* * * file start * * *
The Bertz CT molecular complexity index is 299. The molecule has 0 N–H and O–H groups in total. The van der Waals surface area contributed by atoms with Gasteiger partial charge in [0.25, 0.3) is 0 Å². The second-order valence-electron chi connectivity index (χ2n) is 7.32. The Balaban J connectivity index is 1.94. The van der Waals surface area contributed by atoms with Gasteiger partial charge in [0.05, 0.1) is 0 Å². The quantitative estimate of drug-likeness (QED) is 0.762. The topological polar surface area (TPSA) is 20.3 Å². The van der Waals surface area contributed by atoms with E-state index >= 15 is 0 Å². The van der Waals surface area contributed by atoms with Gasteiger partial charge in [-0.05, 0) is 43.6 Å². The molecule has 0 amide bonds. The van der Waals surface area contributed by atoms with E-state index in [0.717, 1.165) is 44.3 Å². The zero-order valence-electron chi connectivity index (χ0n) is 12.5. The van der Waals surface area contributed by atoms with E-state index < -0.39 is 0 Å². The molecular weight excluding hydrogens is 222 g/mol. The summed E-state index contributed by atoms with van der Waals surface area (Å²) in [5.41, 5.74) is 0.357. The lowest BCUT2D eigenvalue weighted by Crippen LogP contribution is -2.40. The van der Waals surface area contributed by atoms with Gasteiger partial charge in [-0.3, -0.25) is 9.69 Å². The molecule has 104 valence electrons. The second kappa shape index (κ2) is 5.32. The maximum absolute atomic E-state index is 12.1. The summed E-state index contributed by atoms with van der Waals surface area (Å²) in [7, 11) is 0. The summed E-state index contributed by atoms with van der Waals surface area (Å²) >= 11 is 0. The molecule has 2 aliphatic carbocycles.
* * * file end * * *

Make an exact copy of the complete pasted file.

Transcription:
The Bertz CT molecular complexity index is 299. The molecule has 0 N–H and O–H groups in total. The van der Waals surface area contributed by atoms with Gasteiger partial charge in [0.25, 0.3) is 0 Å². The second-order valence-electron chi connectivity index (χ2n) is 7.32. The Balaban J connectivity index is 1.94. The van der Waals surface area contributed by atoms with Gasteiger partial charge in [0.05, 0.1) is 0 Å². The quantitative estimate of drug-likeness (QED) is 0.762. The topological polar surface area (TPSA) is 20.3 Å². The van der Waals surface area contributed by atoms with E-state index >= 15 is 0 Å². The van der Waals surface area contributed by atoms with Gasteiger partial charge in [-0.05, 0) is 43.6 Å². The molecule has 0 amide bonds. The van der Waals surface area contributed by atoms with E-state index in [0.717, 1.165) is 44.3 Å². The zero-order valence-electron chi connectivity index (χ0n) is 12.5. The van der Waals surface area contributed by atoms with E-state index < -0.39 is 0 Å². The molecular weight excluding hydrogens is 222 g/mol. The summed E-state index contributed by atoms with van der Waals surface area (Å²) in [5.41, 5.74) is 0.357. The lowest BCUT2D eigenvalue weighted by Crippen LogP contribution is -2.40. The van der Waals surface area contributed by atoms with Gasteiger partial charge in [-0.3, -0.25) is 9.69 Å². The molecule has 104 valence electrons. The second kappa shape index (κ2) is 5.32. The maximum absolute atomic E-state index is 12.1. The summed E-state index contributed by atoms with van der Waals surface area (Å²) in [7, 11) is 0. The summed E-state index contributed by atoms with van der Waals surface area (Å²) >= 11 is 0. The molecule has 2 aliphatic carbocycles.